By David Bader
By David Von Bader
By John Thomason
By Andrea Richard
By Ryan Pfeffer
By Ryan Pfeffer
By John Thomason
By John Thomason
FLIFF is celebrating its 25th anniversary this year with more celebrities and movies than ever. From September 27 to October 20, it's putting on an epic retrospective, with daily screenings of films from each past year of the festival. On October 22, FLIFF officially opens with the Southeast premiere of the feel-good comedy Nice Guy Johnny, with stars Kerry Bishé (Scrubs) and Matt Bush (Adventureland) in attendance. The Trotsky, the story of a teenager convinced he's the reincarnation of the renegade Soviet leader, is screening on opening weekend as well. Judd Nelson (the ne'er-do-well in The Breakfast Club) is slated to attend the showing of his filmed-in-Florida crime thriller, Endure, in which a photo of a bound woman turns up in a fiery car-wreck and leads a detective and his smart-ass sidekick, a Seattle transplant, on a chase. On November 6, FLIFF hands a Lifetime Achievement Award to the eminent actress Claire Bloom and screens her fantastic 1960 horror flick, The Haunting (immeasurably better than the laughable remake starring Catherine Zeta-Jones). On closing night, FLIFF screens Casino Jack, a biopic of crooked lobbyist Jack Abramoff (played by Kevin Spacey), whose slime-trail of corruption led back to the casino business in South Florida. As always with FLIFF, there are scores of high-octane after-parties, galas, and Q&A sessions with industry heavyweights. New this year is a brunch cruise on October 24. Check out fliff.com for the rundown of events and films.
The Las Olas Art Fair
October 23 — 24 on Las Olas Boulevard between SE Sixth and SE 11th avenues, Fort Lauderdale. Call 954-472-3755, or visit artfestival.com.
The Las Olas Art Fair is a 23-year-old tradition in Fort Lauderdale. And unlike the Art Basel monster down south, it has something approaching a democratic spirit. Along with $20,000 metal sculptures and $10,000 paintings, the fair offers affordable trinkets, like $15 handcrafted earrings. More than 150 American artists, screened beforehand by a jury, set up booths along Las Olas, where they're obligated to sit and answer questions from the masses, making art appreciation interactive. Altogether, the fair has pulled in more than $15 million worth of art: paintings, sculptures, photos, glass, wood, jewelry, collage, and ceramics.
"The Art of Wine & Food: Boo-tiful Reds!"
From 6 — 7:30 p.m. October 28 and every fourth Thursday at the Museum of Art|Fort Lauderdale, 1 E. Las Olas Blvd., Fort Lauderdale. To RSVP, call 954-262-0249, email email@example.com, or visit moaflnsu.org.
If you've always hoped to learn the principles of wine pairing (e.g., low-alcohol wines go with spicy foods) or the rituals of tasting ("see, swirl, sniff, sip, and swallow"), then you need to shell out $30 for a social with a certified expert at the Museum of Art, where you'll get four pairings and a lubricated crowd of people to get drunk with. In line with Halloween, this tasting is "all-red." (In wine-speak, they're sampling "red varietals.") The Museum's galleries open from 5-8 p.m. for free buzzed/tipsy viewings, and "The Art of Wine & Food" happens monthly.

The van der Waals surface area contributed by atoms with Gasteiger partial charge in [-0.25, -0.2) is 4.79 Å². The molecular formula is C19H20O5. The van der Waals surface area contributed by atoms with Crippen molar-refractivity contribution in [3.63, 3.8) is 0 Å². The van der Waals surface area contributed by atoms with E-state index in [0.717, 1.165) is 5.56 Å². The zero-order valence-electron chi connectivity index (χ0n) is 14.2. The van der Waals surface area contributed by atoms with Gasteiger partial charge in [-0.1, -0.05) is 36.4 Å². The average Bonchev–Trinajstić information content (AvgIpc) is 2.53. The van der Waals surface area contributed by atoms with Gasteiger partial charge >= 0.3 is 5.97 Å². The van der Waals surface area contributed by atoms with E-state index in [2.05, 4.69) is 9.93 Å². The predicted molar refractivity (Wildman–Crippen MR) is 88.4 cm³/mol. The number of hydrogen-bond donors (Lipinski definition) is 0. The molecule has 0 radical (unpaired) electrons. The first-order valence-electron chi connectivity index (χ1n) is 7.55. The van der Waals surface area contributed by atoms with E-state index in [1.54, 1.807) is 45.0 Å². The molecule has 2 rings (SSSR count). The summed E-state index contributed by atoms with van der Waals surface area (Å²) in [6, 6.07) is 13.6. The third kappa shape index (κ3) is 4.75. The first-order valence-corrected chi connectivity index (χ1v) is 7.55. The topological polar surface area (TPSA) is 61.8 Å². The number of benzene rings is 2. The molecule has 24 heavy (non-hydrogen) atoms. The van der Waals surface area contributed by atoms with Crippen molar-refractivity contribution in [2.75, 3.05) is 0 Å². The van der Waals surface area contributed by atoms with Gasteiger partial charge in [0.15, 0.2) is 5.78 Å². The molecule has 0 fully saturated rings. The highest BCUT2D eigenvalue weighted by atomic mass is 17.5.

"Killing Kevin Spacey"
October 29 — 30 at the Broward Center for the Performing Arts in the Amaturo Theatre, 201 SW Fifth Ave., Fort Lauderdale. Call 954-462-0222, or visit browardcenter.org.
Charlie is a hopeless, dead-end working stiff, henpecked at home by his girlfriend and berated at work by bosses fluent in management-speak; his only high point during the daily malaise is a stop by the bagel shop, where he fantasizes about the barista. One day, a Kevin Spacey movie arrives via Netflix in the mail and Eureka! It dawns on Charlie that he's the embodiment of Kevin Spacey's weaker characters, especially the washed-up, failed husband/father undergoing a midlife crisis in American Beauty. Charlie decides that he'll transmogrify into Al Pacino instead. Killing Kevin Spacey is a Canadian contribution, and the Canadians must have some demented bloodlust for Spacey, because the play has earned five-star reviews from newspapers up there. At the Broward Center, it has its U.S. debut.
"Modernity and Nostalgia: Woodblock Prints by Toyohara (Yoshu) Chikanobu"
In 1853, Commodore Matthew Perry of the U.S. Navy sailed into Tokyo Harbor, pointed his cannons at the city, and warned that if he wasn't allowed ashore, and if the Japanese didn't sign up for global trade, he'd open fire indiscriminately. It was classic American pirate diplomacy. The Japanese caved, and in came a flood of Western fashion, commodities, and sensibilities. The hermetic, feudal shogunate transformed, nearly overnight, into one of the most modern empires on Earth. That breakneck transition from the samurai to the Meiji era is chronicled in the Morikami Museum's 60 exquisite, painstakingly detailed woodblock prints by Toyohara Chikanobu, who, starting in the late 19th Century, depicted both Kabuki characters and sensational yellow-news stories, old samurai battles, and the clash of mechanized armies in the Russo-Japanese war. Chikanobu pivoted between the ancient and the modern: At first glance, the women in a print called "Western Clothing" seem to be wearing bright-colored, traditional kimonos, but look closer and you notice that they're decked out in the bonnets and corsets of a Southern belle. Today, Japan has, with its gadgets and fetishes, almost exceeded American modernism. But in Tokyo Harbor, there's still the ruin of an unsuccessful island fort built to keep the Americans out.